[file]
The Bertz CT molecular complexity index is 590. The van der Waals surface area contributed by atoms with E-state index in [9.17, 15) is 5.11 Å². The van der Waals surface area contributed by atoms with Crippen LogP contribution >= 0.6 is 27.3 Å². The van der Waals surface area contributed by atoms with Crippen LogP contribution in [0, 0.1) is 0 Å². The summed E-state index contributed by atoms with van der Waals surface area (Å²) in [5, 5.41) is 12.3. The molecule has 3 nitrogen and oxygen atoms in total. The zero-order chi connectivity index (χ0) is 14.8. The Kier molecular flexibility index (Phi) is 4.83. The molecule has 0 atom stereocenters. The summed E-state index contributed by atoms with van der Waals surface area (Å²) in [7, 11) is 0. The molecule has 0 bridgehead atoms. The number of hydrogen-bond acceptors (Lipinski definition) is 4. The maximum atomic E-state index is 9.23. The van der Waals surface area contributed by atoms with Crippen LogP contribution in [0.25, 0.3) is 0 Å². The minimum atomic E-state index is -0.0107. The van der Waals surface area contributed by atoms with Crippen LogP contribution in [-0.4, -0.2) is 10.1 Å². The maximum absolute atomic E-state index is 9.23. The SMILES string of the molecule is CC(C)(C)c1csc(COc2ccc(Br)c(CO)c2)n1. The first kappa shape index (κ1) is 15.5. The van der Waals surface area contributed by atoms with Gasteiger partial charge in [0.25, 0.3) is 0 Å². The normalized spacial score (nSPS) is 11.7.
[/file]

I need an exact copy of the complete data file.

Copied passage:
The Bertz CT molecular complexity index is 590. The van der Waals surface area contributed by atoms with E-state index in [9.17, 15) is 5.11 Å². The van der Waals surface area contributed by atoms with Crippen LogP contribution >= 0.6 is 27.3 Å². The van der Waals surface area contributed by atoms with Crippen LogP contribution in [0, 0.1) is 0 Å². The summed E-state index contributed by atoms with van der Waals surface area (Å²) in [5, 5.41) is 12.3. The molecule has 3 nitrogen and oxygen atoms in total. The zero-order chi connectivity index (χ0) is 14.8. The Kier molecular flexibility index (Phi) is 4.83. The molecule has 0 atom stereocenters. The summed E-state index contributed by atoms with van der Waals surface area (Å²) in [7, 11) is 0. The molecule has 0 bridgehead atoms. The number of hydrogen-bond acceptors (Lipinski definition) is 4. The maximum atomic E-state index is 9.23. The van der Waals surface area contributed by atoms with Crippen LogP contribution in [0.25, 0.3) is 0 Å². The minimum atomic E-state index is -0.0107. The van der Waals surface area contributed by atoms with Crippen LogP contribution in [-0.4, -0.2) is 10.1 Å². The maximum absolute atomic E-state index is 9.23. The SMILES string of the molecule is CC(C)(C)c1csc(COc2ccc(Br)c(CO)c2)n1. The first kappa shape index (κ1) is 15.5. The van der Waals surface area contributed by atoms with Gasteiger partial charge in [0.25, 0.3) is 0 Å². The normalized spacial score (nSPS) is 11.7.